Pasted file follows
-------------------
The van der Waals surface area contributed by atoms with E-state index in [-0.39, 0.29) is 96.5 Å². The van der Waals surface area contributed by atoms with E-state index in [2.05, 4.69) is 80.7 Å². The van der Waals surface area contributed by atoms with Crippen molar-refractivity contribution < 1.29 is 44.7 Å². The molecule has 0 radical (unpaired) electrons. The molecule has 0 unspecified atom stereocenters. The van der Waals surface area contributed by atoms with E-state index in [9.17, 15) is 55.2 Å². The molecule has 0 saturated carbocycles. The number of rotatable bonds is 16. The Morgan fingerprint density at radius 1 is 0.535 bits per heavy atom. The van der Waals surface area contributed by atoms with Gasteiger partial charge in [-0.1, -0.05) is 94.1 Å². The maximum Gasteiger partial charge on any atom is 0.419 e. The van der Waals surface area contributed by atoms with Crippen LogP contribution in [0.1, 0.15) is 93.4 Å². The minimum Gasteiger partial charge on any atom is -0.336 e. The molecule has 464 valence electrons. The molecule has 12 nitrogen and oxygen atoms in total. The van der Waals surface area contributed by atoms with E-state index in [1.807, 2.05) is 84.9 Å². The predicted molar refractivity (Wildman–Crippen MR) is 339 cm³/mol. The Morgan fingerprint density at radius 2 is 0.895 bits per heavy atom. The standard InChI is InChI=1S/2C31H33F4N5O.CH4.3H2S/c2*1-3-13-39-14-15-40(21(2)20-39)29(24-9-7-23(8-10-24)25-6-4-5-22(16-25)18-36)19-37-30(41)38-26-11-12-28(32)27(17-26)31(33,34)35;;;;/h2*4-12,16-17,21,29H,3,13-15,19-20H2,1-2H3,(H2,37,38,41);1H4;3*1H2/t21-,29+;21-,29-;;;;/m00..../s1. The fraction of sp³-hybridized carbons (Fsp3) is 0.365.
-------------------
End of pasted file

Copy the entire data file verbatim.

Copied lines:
The van der Waals surface area contributed by atoms with E-state index in [-0.39, 0.29) is 96.5 Å². The van der Waals surface area contributed by atoms with E-state index in [2.05, 4.69) is 80.7 Å². The van der Waals surface area contributed by atoms with Crippen molar-refractivity contribution < 1.29 is 44.7 Å². The molecule has 0 radical (unpaired) electrons. The molecule has 0 unspecified atom stereocenters. The van der Waals surface area contributed by atoms with E-state index in [9.17, 15) is 55.2 Å². The molecule has 0 saturated carbocycles. The number of rotatable bonds is 16. The Morgan fingerprint density at radius 1 is 0.535 bits per heavy atom. The van der Waals surface area contributed by atoms with Gasteiger partial charge in [-0.1, -0.05) is 94.1 Å². The maximum Gasteiger partial charge on any atom is 0.419 e. The van der Waals surface area contributed by atoms with Crippen LogP contribution in [0.1, 0.15) is 93.4 Å². The minimum Gasteiger partial charge on any atom is -0.336 e. The molecule has 464 valence electrons. The molecule has 12 nitrogen and oxygen atoms in total. The van der Waals surface area contributed by atoms with E-state index in [1.807, 2.05) is 84.9 Å². The predicted molar refractivity (Wildman–Crippen MR) is 339 cm³/mol. The Morgan fingerprint density at radius 2 is 0.895 bits per heavy atom. The standard InChI is InChI=1S/2C31H33F4N5O.CH4.3H2S/c2*1-3-13-39-14-15-40(21(2)20-39)29(24-9-7-23(8-10-24)25-6-4-5-22(16-25)18-36)19-37-30(41)38-26-11-12-28(32)27(17-26)31(33,34)35;;;;/h2*4-12,16-17,21,29H,3,13-15,19-20H2,1-2H3,(H2,37,38,41);1H4;3*1H2/t21-,29+;21-,29-;;;;/m00..../s1. The fraction of sp³-hybridized carbons (Fsp3) is 0.365.